Speed-up for loops

Steven D'Aprano steve-REMOVE-THIS at cybersource.com.au
Tue Sep 7 05:14:06 CEST 2010

On Mon, 06 Sep 2010 11:38:22 +0100, BartC wrote:

> Modifying the OP's code a little:
> a = 0
> for i in xrange(100000000):      # 100 million
>      a = a + 10                  # add 10 or 100
> print a
> Manually unrolling such a loop four times (ie. 4 copies of the body, and
> counting only to 25 million) increased the speed by between 16% and 47%
> (ie. runtime reducing by between 14% and 32%).

Or you could *really* optimize it, as well as simplifying the code, by 

n = 100000000
a = 10*n

and doing a single multiplication rather than pointless repeated addition.

(I assume that the number of loops is meant to be a variable rather than 
a constant, otherwise a = 1000000000 would be the correct optimization.)

Of course, if 10 (or 100) is not a constant but is just standing in for 
something which varies each iteration:

for i in xrange(100000000):
    a = a + f(i)

then unrolling the loop is even less useful. The overhead of the loop 
itself is likely to be trivial compared to the cost of calling f() 100 
million times -- the added complexity to shave 3 seconds off a four 
minute calculation simply isn't worth it.

Besides, loop unrolling really only is valuable for small loops, 
otherwise the overhead caused by the increased code size makes it a 
pessimation rather than an optimization. It's very easy for any gains to 
be lost due to increased cache misses, time needed to copy the code into 
memory, etc.


There's a lot of subtlety in optimization, and what counts as an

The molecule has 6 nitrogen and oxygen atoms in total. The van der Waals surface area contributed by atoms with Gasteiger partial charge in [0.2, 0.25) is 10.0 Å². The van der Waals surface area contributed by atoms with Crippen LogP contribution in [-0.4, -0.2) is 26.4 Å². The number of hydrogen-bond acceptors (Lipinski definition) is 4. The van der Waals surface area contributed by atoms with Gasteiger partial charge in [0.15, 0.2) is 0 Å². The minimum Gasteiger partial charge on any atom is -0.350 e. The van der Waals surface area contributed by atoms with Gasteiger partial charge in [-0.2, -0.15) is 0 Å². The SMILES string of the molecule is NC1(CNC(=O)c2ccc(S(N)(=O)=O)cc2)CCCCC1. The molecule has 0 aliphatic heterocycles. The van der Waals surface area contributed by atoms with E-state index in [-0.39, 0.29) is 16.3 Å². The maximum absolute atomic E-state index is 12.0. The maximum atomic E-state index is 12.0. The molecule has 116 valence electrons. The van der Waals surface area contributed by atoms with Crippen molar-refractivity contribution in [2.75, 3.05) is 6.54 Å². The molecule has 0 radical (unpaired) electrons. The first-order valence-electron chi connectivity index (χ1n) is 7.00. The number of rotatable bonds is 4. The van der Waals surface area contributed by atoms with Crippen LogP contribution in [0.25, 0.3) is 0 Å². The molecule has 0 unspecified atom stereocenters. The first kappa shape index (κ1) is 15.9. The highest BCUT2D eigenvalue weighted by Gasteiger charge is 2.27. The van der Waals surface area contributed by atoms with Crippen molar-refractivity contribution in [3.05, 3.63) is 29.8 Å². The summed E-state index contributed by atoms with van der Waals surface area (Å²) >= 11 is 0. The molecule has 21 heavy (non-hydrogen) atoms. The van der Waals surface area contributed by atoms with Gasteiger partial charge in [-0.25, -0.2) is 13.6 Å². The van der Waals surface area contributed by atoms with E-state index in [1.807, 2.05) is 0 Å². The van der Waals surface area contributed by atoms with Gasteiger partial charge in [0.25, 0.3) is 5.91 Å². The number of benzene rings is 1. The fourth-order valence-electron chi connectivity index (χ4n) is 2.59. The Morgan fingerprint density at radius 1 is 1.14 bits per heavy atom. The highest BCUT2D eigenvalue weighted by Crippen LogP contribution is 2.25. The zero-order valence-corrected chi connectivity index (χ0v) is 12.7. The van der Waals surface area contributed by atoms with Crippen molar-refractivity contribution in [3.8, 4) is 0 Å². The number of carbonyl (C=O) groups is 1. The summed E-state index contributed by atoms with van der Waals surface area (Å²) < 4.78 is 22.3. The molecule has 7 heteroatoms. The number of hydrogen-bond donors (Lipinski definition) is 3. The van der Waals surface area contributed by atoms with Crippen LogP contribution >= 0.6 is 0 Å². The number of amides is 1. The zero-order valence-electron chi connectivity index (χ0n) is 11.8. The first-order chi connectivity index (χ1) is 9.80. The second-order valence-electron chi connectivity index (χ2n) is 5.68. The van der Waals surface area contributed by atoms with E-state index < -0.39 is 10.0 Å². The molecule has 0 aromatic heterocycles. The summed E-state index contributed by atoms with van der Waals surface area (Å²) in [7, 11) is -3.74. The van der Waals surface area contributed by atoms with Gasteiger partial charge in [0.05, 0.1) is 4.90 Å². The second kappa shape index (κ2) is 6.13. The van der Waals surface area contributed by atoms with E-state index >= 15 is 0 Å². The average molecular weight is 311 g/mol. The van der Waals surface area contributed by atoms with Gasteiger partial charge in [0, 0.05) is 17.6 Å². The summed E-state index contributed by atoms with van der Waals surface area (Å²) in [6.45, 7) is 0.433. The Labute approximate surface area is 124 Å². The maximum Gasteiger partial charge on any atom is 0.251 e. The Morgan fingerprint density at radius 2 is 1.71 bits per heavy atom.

optimization for low-level operations, and what is an optimization for 
high-level languages like Python, are rarely the same.

> This depended on whether I added +10 or +100 (ie. whether long integers
> are needed), whether it was inside or outside a function, and whether I
> was running Python 2 or 3 (BTW why doesn't Python 3 just accept 'xrange'
> as a synonym for 'range'?)

Why should it? But if you want it, you can do it:

xrange = range

There, that wasn't hard, was it?

> These are just some simple tests on my particular machine and
> implementations, but they bring up some points:
> (1) Loop unrolling does seem to have a benefit, when the loop body is
> small.
> (2) Integer arithmetic seems to go straight from 32-bits to long
> integers; why not use 64-bits before needing long integers?

Why? That adds 50% more code, 50% more testing, 50% more places for bugs 
to hide, 50% more effort required to maintain it, for something which *at 
best* will be a trivial optimization which at best is of interest to a 
small minority of Python coders.

There's already code to deal with 32 bit its, code to deal with longints, 
and code to deal with shifting transparently from one to the other. 
Adding code to deal with 64 bit ints doesn't happen for free.

Besides, if you care about the difference between 32 and 64 bit ints, 
chances are you don't want Python blithely swapping from one to the other 
when you least expect it. So you'll be using a library that gives you 
access to whichever ints you want, probably implemented natively rather 
than as objects.

Sounds rather like numpy really :)


> (3) Since the loop variable is never used, why not have a special loop
> statement that repeats code so many times? This can be very fast, since
> the loop counter need not be a Python object, and probably there would
> be no need for unrolling at all:
> repeat 100000000:        # for example
>     a = a + 10

Because now both the parser and all Python coders need to care about one 
more reserved word, all so that one Python program in ten thousand can 
save 0.1 ms occasionally.

Optimizations don't happen for free. If the optimization doesn't carry 
it's own weight, it's a pessimation. To me, it's more important to be 
able to be able to use repeat as a name:

connect_to_server("localhost", repeat=10)

than to save a millisecond or so.

Besides, if repeat were to become syntax, then I'd MUCH rather have it 
used for repeat...until (or repeat...while) loops, to avoid the anti-
pattern of:

x = f()
while not condition(x):
    x = f(x)

which would be better as:

    x = f()
until condition(x)


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